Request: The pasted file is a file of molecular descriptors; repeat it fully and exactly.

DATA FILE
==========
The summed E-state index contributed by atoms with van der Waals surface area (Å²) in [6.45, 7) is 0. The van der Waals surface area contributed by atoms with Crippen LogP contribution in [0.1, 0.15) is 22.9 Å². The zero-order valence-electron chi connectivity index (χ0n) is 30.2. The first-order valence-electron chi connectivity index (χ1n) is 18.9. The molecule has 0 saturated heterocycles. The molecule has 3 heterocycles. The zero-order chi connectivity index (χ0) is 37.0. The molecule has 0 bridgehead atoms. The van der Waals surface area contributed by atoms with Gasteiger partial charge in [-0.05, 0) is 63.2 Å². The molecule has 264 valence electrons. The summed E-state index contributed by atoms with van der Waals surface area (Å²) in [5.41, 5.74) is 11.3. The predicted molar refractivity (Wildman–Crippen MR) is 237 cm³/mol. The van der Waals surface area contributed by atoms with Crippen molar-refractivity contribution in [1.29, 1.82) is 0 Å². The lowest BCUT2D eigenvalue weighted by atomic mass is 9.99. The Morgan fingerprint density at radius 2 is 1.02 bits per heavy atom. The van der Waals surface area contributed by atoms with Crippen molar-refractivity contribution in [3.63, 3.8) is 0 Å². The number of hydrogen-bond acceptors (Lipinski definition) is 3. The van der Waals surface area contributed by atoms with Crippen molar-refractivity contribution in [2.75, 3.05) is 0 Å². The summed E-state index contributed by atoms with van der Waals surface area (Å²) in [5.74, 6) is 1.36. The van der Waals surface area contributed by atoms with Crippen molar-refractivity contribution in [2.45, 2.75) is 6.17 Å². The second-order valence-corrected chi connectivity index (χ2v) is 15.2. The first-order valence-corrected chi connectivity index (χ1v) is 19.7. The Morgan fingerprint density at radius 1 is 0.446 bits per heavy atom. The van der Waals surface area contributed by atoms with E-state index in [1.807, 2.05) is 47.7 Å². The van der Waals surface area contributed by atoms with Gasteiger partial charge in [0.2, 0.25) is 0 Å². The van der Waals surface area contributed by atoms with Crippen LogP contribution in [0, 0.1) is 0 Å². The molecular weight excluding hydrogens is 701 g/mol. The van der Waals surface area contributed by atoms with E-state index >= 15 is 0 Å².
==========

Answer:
The summed E-state index contributed by atoms with van der Waals surface area (Å²) in [6.45, 7) is 0. The van der Waals surface area contributed by atoms with Crippen LogP contribution in [0.1, 0.15) is 22.9 Å². The zero-order valence-electron chi connectivity index (χ0n) is 30.2. The first-order valence-electron chi connectivity index (χ1n) is 18.9. The molecule has 0 saturated heterocycles. The molecule has 3 heterocycles. The zero-order chi connectivity index (χ0) is 37.0. The molecule has 0 bridgehead atoms. The van der Waals surface area contributed by atoms with Gasteiger partial charge in [-0.05, 0) is 63.2 Å². The molecule has 264 valence electrons. The summed E-state index contributed by atoms with van der Waals surface area (Å²) in [5.41, 5.74) is 11.3. The predicted molar refractivity (Wildman–Crippen MR) is 237 cm³/mol. The van der Waals surface area contributed by atoms with Crippen molar-refractivity contribution in [1.29, 1.82) is 0 Å². The lowest BCUT2D eigenvalue weighted by atomic mass is 9.99. The Morgan fingerprint density at radius 2 is 1.02 bits per heavy atom. The van der Waals surface area contributed by atoms with Crippen molar-refractivity contribution in [3.63, 3.8) is 0 Å². The number of hydrogen-bond acceptors (Lipinski definition) is 3. The van der Waals surface area contributed by atoms with Crippen molar-refractivity contribution in [2.75, 3.05) is 0 Å². The summed E-state index contributed by atoms with van der Waals surface area (Å²) in [5.74, 6) is 1.36. The van der Waals surface area contributed by atoms with Crippen molar-refractivity contribution in [2.45, 2.75) is 6.17 Å². The second-order valence-corrected chi connectivity index (χ2v) is 15.2. The first-order valence-corrected chi connectivity index (χ1v) is 19.7. The Morgan fingerprint density at radius 1 is 0.446 bits per heavy atom. The van der Waals surface area contributed by atoms with E-state index in [1.807, 2.05) is 47.7 Å². The van der Waals surface area contributed by atoms with Gasteiger partial charge in [0.2, 0.25) is 0 Å². The van der Waals surface area contributed by atoms with Crippen LogP contribution in [0, 0.1) is 0 Å². The molecular weight excluding hydrogens is 701 g/mol. The van der Waals surface area contributed by atoms with E-state index >= 15 is 0 Å².